The news this week that Amazon is looking into some form of home insurance product seems fairly speculative, but it’s not an insane idea. The Information reported the story, with a lot of disclaimers, and quoted one anonymous source at Amazon who said the company has had discussions about selling insurance as part of its smart home devices business.
For years, the insurance business has seemed like it might become a big channel or driver for connected devices. Insurance companies have partnered with firms such as Nest, Canary, and Ring to offer discounts to clients who put such connected devices in their homes, for example. And two years ago I spoke with a number of insurance companies that wanted to send policyholders home with a box of connected gear that could help decrease the risk of fire, floods, or break-ins.
The cost of connected home gear, and the confusing standards that make it such an intimidating prospect for mainstream consumers, seemed like an opportunity for the insurance business. The thinking was that insurers could draw a clear line between putting a water sensor or a smoke detector in a home and lowered claim payouts. With that insight insurers would subsidize the cost of connected devices in policyholders’ homes, maybe even send them a package of gear when policyholders signed up.
While a consumer might balk at paying $600 to install six connected smoke detectors throughout their home vs. paying $90 for a set of “dumb” sensors, an insurance company would save so much in potential claims that the $600 in smoke detectors would be worth it because the insurance company could confirm that they were working or not.
So far, after a rush of trials in 2014 and 2015, that hasn’t happened. Insurers haven’t really moved beyond testing connected devices in exchange for a discount on premiums.
Brett Jurgens, the CEO of Notion, which makes a multi-purpose connected sensor, blames it on a lack of data. “Insurance firms know what factors make for a safer driver, but we don’t yet know what makes for a safer home.” He says that insurance industry watchers were excited about the potential for smart devices to change the risk profile for insured homes, but that is still far off.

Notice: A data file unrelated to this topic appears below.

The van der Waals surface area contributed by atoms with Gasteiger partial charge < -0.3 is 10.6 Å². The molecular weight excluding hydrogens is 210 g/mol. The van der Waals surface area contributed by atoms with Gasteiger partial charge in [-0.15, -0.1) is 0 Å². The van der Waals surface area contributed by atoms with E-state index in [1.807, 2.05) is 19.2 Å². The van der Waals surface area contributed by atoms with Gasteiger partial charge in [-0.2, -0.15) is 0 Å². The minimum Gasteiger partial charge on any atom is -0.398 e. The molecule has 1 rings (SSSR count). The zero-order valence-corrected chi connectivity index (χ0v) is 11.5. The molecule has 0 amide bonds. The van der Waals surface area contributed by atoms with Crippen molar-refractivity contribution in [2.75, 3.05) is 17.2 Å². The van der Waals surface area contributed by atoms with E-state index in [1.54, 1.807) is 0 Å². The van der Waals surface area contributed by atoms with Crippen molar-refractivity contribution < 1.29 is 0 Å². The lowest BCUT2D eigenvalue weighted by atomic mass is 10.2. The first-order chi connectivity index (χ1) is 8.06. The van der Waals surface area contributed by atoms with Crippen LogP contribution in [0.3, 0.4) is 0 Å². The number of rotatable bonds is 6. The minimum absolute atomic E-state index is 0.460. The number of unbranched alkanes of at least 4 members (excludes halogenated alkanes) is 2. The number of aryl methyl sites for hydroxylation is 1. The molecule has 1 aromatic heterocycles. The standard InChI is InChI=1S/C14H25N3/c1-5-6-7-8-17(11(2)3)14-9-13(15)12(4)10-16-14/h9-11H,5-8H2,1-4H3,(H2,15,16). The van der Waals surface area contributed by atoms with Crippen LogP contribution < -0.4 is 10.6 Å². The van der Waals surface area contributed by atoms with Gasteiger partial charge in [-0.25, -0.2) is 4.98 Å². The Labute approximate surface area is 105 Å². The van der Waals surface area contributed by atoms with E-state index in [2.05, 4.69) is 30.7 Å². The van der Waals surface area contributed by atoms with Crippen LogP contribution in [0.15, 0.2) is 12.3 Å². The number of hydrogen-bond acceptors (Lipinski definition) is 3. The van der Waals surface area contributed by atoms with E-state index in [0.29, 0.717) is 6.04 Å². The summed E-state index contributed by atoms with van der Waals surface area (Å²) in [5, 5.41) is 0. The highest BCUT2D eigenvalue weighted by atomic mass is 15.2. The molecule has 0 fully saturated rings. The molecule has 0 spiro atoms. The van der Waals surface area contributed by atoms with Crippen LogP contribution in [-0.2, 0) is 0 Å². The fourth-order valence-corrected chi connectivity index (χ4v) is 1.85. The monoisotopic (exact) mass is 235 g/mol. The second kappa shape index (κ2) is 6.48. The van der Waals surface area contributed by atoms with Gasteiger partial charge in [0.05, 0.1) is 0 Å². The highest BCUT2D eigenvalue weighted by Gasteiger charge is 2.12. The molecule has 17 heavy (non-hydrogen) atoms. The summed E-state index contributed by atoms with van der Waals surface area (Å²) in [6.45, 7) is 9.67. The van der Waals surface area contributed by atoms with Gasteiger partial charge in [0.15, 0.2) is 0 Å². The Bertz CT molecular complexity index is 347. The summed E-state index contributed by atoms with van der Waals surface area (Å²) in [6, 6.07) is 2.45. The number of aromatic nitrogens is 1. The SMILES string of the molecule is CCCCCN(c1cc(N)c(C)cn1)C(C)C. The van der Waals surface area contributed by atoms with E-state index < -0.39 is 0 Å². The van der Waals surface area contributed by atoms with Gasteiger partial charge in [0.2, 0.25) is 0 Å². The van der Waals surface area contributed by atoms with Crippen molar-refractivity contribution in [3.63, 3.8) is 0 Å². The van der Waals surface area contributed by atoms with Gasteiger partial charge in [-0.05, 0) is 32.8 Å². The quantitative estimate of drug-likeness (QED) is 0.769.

The problem is that insurance firms are run by actuaries, says Roel Peeters, CEO of Roost. And actuaries focus on risk. “What is ingrained in the insurance company culture is that you have to be able to price risk,” he says. “You must be able to say that the impact of this risk is xyz plus or minus two cents.”
But a company first has to invest in the tools to get that data. And smart home products are expensive, which means that setting up those trials can cost millions. For example, an insurance firm needs 50,000 years of data on water leak sensors to determine if they can help reduce risk and by how much. But that kind of actuarially relevant data means a company has to put 50,000 water leak sensors in 50,000 homes for one year (or put 1,000 sensors in 1,000 homes and wait 50 years).
Peeters says that for his products that would cost roughly $5 million, which is too much for a startup to invest and even too much for insurance firms. “That is a significant business decision,” says Peeters. “If I have the data, I can easily justify spending this money; if I don’t have the data, I can’t make the business case.”
Roost is working with a cadre of insurance firms to try to aggregate data, which they would gather by splitting the 50,000 sensors and homes among themselves. From there, they hope to derive the data they need and then offer products that take advantage of connected devices, but in ways that go beyond one-off discounts.
In the meantime, Peeters sells Roost devices to insurers as a means to differentiate their policies. Jurgens from Notion is doing the same thing. A consumer has to love the device and find daily value with it, however. With a water sensor or a smoke alarm, that might be tough, whereas security-related products have an edge, which is why Roost is coming out with a connected sensor that can tell homeowners if their garage door is open or closed.
Both Jurgens and Peeters seem bemused by how archaic the insurance industry is. Most insurance providers have little insight into their customers, and in many cases only know their names and home addresses. That’s because the end consumer buys a policy from an agent, not the insurer. So for many insurance companies, even something as simple as being able to detect that an alarm system the insurer has given a discount on, has been turned would be helpful.
Even that can be a challenge, because for many insurance companies, getting that data relies on being able to tap into a huge number of different devices and systems. ADT and Nest both have connected alarm systems, each with different features and offerings. Trying to get the status on those things requires customer trust (they have to opt-in to sharing it with an insurance company) but also technical skills to deliver that information in a meaningful way, says Patti Griffin, chief product officer with Duck Creek Technologies, which provides software to the insurance industry.
Trying to use data points from disparate systems is also a challenge, which means that when we finally see insurance offerings they may only exist as a limited and tested number of connected devices. But it will be a start.
So, while the insurance industry lumbers into the modern era, it appears we’ll have to wait for it to pick up the tab for smart home devices.